Today’s edition of Fortune & Freedom is a little quote heavy. Because I’m not entirely sure you’d believe what I’ve got to say if I just say it myself. But before we get to the impending insolvency and bailout of central banks like the Bank of England and European Central Bank, let me ask you a question…
If you could print money (legally), could you go bust? Could you make losses so severe that the government is forced to bail you out?
If the very idea seems preposterous, you’re seriously underestimating the incompetence of civil servants.
You see, central banks around the world, including the Bank of England, are losing money. They may even go bust. And they’re already getting government bailouts too. The question now is whether any of it matters…
Which is intriguing in and of itself, right? Does the insolvency and government bailout of the most important monetary and financial institutions in the world, which single handily kept governments and stock markets afloat during Covid and the 2008 crisis, matter?
You’d think it’s obvious. So obvious, in fact, that only its leaders and government officials would deny it. For our own good, of course. To avoid a panic and all that.
And you’d be right.
First things first, though. Bloomberg explains the problem as it pertains to the European Central Bank, and why it’s the one in the news right now:
The euro area’s central banks will disclose their first significant losses from a decade of money printing in the coming weeks, heralding a new era of scrutiny and the prospect of taxpayer bailouts.
So central banks are losing money, big time. So bad they may even need taxpayer bailouts. A remarkable achievement for an institution that creates money. Here are some more details:
Even so, the ECB has criticized monetary shortfalls elsewhere in the European Union, and its own rules can require governments to fork out money for national central banks. It’s even feasible that the Frankfurt-based institution itself could need aid.
The Bundesbank will probably post small losses for 2022, rising to €26 billion ($28 billion) in 2023 if ECB rates stay at current levels, according to Daniel Gros, a board member of the Centre for European Policy Studies in Brussels.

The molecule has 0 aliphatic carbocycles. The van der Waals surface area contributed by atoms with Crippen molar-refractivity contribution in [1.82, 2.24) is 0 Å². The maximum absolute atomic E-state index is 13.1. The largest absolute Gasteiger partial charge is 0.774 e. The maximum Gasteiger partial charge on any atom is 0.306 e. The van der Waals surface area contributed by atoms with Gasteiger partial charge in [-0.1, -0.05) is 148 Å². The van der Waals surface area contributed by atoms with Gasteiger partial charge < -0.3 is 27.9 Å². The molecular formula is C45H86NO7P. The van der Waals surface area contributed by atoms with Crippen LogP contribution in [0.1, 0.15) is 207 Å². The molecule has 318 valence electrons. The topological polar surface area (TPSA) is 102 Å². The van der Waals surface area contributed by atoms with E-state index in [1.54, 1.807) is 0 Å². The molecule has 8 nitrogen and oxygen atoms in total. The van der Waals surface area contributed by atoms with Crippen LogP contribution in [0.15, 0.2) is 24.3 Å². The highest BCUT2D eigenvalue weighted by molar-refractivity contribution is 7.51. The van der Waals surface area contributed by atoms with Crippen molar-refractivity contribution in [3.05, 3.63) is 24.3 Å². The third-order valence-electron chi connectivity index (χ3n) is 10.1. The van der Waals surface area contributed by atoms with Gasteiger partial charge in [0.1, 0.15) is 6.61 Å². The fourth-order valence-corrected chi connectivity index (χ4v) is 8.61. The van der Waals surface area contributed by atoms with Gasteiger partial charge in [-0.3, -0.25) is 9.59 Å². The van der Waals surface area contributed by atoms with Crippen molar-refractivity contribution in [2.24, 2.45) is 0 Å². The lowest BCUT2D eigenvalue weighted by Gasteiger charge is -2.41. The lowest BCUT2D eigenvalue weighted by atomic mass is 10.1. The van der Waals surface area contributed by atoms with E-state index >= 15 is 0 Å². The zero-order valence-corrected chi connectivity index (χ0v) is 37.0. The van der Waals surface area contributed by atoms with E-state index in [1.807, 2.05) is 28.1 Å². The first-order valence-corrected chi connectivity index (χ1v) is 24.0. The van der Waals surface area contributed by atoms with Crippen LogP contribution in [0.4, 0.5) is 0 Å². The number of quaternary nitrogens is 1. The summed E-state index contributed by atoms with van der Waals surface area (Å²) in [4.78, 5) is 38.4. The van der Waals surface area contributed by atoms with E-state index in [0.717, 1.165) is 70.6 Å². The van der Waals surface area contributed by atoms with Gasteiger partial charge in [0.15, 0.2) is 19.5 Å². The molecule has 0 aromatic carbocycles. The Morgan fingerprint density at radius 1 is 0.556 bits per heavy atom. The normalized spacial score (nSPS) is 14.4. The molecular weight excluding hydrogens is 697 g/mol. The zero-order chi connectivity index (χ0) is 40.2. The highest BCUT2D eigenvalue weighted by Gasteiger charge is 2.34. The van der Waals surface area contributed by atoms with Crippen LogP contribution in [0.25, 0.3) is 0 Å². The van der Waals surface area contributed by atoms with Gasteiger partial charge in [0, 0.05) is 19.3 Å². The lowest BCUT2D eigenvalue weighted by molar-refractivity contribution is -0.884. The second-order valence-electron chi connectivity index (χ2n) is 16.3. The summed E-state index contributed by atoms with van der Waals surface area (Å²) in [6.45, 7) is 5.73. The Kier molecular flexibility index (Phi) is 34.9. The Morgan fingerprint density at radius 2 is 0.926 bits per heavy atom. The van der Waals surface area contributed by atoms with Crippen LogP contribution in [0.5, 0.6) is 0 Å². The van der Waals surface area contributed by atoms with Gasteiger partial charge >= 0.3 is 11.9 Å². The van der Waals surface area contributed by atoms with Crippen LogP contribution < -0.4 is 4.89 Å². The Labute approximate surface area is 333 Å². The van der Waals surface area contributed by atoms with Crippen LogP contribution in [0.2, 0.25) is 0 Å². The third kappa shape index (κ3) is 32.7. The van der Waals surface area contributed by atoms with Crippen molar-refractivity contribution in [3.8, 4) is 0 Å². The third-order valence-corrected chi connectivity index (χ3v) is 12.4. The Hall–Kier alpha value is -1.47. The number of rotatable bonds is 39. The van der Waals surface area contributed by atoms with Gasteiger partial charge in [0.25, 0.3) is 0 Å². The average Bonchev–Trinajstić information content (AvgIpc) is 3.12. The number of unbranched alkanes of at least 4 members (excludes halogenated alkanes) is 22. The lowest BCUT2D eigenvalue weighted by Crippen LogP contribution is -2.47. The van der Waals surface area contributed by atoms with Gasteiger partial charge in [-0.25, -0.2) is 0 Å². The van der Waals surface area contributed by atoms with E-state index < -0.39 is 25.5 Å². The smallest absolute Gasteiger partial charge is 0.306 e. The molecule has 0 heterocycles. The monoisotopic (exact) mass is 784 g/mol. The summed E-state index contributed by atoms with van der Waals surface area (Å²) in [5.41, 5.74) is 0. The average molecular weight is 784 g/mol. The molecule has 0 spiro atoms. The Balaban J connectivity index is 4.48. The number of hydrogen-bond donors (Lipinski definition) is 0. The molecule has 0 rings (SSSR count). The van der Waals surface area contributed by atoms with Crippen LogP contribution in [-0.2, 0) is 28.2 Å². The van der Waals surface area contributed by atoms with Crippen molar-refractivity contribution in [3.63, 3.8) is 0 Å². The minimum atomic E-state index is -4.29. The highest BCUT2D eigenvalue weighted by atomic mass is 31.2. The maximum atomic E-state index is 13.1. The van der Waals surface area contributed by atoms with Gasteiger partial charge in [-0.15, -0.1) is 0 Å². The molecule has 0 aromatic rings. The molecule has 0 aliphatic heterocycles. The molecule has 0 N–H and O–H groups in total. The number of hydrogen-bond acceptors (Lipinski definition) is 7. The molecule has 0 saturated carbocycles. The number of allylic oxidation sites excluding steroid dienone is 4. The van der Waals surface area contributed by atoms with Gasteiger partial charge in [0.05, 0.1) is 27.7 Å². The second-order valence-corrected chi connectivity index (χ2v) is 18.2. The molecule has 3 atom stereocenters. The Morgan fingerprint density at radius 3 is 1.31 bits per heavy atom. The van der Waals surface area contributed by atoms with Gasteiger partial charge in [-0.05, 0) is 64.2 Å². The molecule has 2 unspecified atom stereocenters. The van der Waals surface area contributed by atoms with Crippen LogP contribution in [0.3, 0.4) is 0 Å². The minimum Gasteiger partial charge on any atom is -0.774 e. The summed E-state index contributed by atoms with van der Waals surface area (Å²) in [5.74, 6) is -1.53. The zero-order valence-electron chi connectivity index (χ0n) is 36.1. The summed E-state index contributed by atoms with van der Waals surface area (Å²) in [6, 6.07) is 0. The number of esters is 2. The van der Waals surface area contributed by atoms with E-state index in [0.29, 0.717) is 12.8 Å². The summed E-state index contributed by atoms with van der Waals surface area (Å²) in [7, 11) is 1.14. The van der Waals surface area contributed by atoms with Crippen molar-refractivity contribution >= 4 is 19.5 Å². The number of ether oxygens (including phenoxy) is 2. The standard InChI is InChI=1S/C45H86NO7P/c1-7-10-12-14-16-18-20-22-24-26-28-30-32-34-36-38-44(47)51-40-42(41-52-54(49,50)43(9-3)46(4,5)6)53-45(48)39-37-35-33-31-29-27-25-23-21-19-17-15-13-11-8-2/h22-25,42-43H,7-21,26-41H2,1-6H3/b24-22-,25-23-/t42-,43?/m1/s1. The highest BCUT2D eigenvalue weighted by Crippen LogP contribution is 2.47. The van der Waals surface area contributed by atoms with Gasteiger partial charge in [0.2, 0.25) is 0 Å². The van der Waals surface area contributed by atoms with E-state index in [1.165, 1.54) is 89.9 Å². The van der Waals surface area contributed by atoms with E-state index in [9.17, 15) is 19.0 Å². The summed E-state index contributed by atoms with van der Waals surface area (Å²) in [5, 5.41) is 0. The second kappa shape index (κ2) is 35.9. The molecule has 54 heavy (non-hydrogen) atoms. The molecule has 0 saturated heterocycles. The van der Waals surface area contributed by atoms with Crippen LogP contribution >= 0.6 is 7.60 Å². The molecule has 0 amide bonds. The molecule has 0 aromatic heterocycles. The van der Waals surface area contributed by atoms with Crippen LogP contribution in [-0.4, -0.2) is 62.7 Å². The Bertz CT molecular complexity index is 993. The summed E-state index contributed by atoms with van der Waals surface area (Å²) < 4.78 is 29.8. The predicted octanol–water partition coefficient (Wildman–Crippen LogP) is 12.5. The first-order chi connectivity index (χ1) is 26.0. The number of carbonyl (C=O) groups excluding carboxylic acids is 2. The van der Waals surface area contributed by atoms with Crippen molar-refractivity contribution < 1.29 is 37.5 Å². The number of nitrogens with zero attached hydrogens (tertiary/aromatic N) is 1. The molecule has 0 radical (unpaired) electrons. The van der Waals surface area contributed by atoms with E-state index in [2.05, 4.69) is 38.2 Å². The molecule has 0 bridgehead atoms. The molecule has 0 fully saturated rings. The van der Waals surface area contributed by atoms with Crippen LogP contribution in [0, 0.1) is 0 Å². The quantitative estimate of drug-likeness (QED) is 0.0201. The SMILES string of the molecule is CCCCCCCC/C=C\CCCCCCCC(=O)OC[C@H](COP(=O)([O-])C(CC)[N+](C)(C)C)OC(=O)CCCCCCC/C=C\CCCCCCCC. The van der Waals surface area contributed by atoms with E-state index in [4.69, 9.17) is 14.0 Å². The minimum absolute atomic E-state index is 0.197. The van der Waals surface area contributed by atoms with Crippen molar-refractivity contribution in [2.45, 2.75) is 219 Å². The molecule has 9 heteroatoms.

That would wipe out the €20 billion of provisions for losses on asset purchase programs as well as its €5 billion of capital and reserves. For a normal company, that could mean insolvency.
Yikes. If the institutions that keep governments and stock markets afloat go bust, we must be in for a serious crisis, right?
Not so says Agustín Carstens, the general manager of the Bank of International Settlements, a sort of international central bank. Here’s his take from his speech on the topic:
Unlike businesses, central banks are designed to make money only in the most literal sense. They have a mandate to act in the public interest: to safeguard the value of the money they issue so that people can make financial decisions with confidence. The bottom line for central banks is not profit, but the public good.
Today, following an extraordinary period in economic history, some central banks are facing losses. This is particularly true if they bought assets such as bonds and other securities to stabilise their economies in response to recent crises. Many will not contribute to government coffers for years to come.
Does this mean that central banks are unsound? The answer is “no”. Losses do not jeopardise the vital role played by these institutions, which can and have operated effectively with losses and negative equity.
This is fair enough. Central banks are best thought of as operating outside of the economy. They push money in and out of the economy to manage inflation. What happens on their balance sheet and P&L statement needn’t matter.
But even Carstens couldn’t avoid mentioning that the coming insolvency of central banks does indeed matter a great deal after all. He uses a sleight of hand so shifty even I’m surprised.
Governments also have a role to play in the face of today’s central banks’ losses. Because these institutions are ultimately backed by the state, trust in money requires sound government finances and good financial management.